December 16, 2010

Episode Review: FRIDAY NIGHT LIGHTS, "Perfect Record"

I've been looking for a new show to recap, and with most networks taking a break this week, I decided to tackle Friday Night Lights. I don't know how many FNL entries I'll get in since I'm also thinking about adding Nikita to the rotation once it returns from hiatus in January, but here goes.

Last week in my TV Report Card write-up, I mentioned how Friday Night Lights can change its tone fairly quickly, and how it can go from a show that can really nail small, intimate moments to one that throws a lot of big problems at the characters in a heart beat. In "Swerve", everything came to a head which made for a very tense episode. "Perfect Record" was able to combine the nuanced moments from "Kingdom" with the issues that were brought up in "Swerve" in an almost flawless way.

It's Rivalry Week in Dillion, TX and someone thought they would get in the Lions' head by publicizing the criminal records of most of the players online. It was working until Coach Taylor rallied his troops to punish the Panthers on Friday night, and the Lions went from a ragtag team on underdogs to the dirtiest team in the state of Texas. The game itself was riddled with penalties, cockiness, and poor sportsmanship from the Lions. Coach Crowley even reminded Coach Taylor, and the viewers, that this is not the kind of team they are.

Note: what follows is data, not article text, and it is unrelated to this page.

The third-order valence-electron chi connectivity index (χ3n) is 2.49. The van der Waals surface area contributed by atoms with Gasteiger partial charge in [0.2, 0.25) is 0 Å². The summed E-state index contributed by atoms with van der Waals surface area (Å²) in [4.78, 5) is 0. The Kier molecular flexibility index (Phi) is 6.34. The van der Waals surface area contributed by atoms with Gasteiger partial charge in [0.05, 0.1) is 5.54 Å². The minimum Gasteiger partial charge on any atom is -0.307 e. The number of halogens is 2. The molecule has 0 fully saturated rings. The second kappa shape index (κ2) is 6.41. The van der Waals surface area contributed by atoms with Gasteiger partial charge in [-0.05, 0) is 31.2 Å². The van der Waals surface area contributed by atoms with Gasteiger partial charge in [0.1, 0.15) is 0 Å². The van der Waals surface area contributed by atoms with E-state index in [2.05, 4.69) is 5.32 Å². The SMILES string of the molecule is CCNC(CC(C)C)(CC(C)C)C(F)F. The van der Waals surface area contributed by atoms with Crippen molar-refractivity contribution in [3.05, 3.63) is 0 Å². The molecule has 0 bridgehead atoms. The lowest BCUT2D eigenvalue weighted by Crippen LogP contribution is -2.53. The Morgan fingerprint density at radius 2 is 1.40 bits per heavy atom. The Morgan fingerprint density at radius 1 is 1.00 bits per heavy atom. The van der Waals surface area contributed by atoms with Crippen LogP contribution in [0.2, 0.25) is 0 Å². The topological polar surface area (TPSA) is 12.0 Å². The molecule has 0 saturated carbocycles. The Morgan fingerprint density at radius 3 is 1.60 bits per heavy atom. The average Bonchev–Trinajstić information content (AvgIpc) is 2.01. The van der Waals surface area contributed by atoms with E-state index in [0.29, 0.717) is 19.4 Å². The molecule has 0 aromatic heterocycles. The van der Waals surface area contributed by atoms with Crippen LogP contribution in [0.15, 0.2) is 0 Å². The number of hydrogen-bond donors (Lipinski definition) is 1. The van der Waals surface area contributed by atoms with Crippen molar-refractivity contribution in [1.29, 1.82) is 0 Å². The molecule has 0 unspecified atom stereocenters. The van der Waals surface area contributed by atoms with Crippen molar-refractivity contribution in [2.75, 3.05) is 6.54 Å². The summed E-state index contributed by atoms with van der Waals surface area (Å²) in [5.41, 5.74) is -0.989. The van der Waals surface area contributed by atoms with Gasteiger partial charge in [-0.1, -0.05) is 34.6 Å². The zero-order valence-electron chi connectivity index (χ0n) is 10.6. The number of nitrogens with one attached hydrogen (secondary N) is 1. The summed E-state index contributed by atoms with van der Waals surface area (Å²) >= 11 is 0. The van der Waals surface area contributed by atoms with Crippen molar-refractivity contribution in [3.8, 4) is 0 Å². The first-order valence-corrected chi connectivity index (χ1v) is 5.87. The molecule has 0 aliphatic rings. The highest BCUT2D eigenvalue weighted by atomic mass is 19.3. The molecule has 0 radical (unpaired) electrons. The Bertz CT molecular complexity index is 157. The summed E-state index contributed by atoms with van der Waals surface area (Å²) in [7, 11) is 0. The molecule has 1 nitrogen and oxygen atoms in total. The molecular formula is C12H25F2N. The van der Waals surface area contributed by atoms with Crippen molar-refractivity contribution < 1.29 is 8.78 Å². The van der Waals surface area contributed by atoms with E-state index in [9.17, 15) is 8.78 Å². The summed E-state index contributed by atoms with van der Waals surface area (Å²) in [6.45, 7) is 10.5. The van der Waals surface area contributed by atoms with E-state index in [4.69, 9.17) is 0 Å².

What's interesting is we really do not know what kind of team the Lions are. Yes, they started out as lovable losers, but the lack of respect combined with the ego that comes with winning has put a huge chip on the shoulders of the players. They feel that they're just as good, if not better, than West Dillion or any school for that matter. You have hormonal kids with heightened emotions, and you're bound to see someone's true colors when you add competitive juices along with a desire to prove oneself to the mix. Maybe this is the team that Lions are, and we're just realizing it along with Coach Taylor. Since the attitude displayed by his team does not match up with Eric's philosophy, we're bound to get some tense moments between Coach and his players.

While Coach was dealing with his players, Tami was trying to figure out what to do with Julie and she decided to put the brat to work, but she didn't want her to fall too far behind at school. Instead of sending Julie back to school, she traveled to Burleson to pick up some assignments. Cue the very awkward, but amazingly acted, meeting between Tami and the TA.

While Julie's become one of the most annoy characters ever, Tami has continued to be one of the best. I was glad that she finally took a sterner approach with Julie, and did not let her mope around the house the entire time. The Taylors have always been good parents, but they've also given Julie a pretty long leash, so it was refreshing to watch them hold her accountable for her bad decisions while still being loving and supportive. Quick aside, the scene between Tami and Derek was proof of how good Connie Britton is and how her being snubbed by the Globes and SAG was a crime.

Back in Dillion, Ornette's taken it upon himself to get Vince recruited by colleges despite Eric's insistence that all contact with colleges go through him. Cue the tense, but amazingly acted, showdown between Vince's two fathers.